Human endogenous retroviruses: transposable elements with potential?

Clin Exp Immunol. 2004 Oct;138(1):1-9. doi: 10.1111/j.1365-2249.2004.02592.x.


Human endogenous retroviruses (HERVs) are a significant component of a wider family of retroelements that constitute part of the human genome. These viruses, perhaps representative of previous exogenous retroviral infection, have been integrated and passed through successive generations within the germ line. The retention of HERVs and isolated elements, such as long-terminal repeats, could have the potential to harm. In this review we describe HERVs within the context of the family of known transposable elements and survey these viruses in terms of superantigens and molecular mimics. It is entirely possible that these mechanisms provide the potential for undesired immune responses.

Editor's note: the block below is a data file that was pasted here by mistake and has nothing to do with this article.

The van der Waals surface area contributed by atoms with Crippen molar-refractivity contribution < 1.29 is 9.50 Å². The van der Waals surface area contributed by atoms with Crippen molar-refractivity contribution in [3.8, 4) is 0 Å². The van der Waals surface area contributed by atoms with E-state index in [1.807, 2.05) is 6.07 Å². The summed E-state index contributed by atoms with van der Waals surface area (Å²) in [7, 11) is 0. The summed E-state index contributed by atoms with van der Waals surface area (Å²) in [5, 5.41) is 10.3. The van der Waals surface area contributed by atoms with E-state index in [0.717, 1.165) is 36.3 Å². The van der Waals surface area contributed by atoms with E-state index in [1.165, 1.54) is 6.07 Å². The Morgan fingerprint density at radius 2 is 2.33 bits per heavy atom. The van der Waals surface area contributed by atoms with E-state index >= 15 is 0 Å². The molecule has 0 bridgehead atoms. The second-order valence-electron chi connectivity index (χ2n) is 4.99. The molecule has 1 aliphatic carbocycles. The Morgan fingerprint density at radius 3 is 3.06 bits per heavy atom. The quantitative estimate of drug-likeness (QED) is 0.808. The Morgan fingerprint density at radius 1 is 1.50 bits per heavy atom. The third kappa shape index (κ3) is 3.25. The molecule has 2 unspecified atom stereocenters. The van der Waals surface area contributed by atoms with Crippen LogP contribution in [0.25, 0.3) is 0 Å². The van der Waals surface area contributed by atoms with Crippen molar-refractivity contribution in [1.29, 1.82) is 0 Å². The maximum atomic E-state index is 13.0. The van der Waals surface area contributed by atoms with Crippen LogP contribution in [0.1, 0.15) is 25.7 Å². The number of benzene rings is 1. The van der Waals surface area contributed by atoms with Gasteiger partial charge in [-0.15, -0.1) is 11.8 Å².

Publication types

  • Research Support, Non-U.S. Gov't
  • Review

MeSH terms

  • DNA Transposable Elements / genetics*
  • DNA, Viral / genetics
  • Endogenous Retroviruses / genetics*
  • Evolution, Molecular
  • Genome, Human
  • Humans
  • Long Interspersed Nucleotide Elements / genetics
  • Retroviridae Infections / genetics
  • Short Interspersed Nucleotide Elements / genetics
  • Superantigens / genetics
  • Terminal Repeat Sequences / genetics
  • Virus Integration


  • DNA Transposable Elements
  • DNA, Viral
  • Superantigens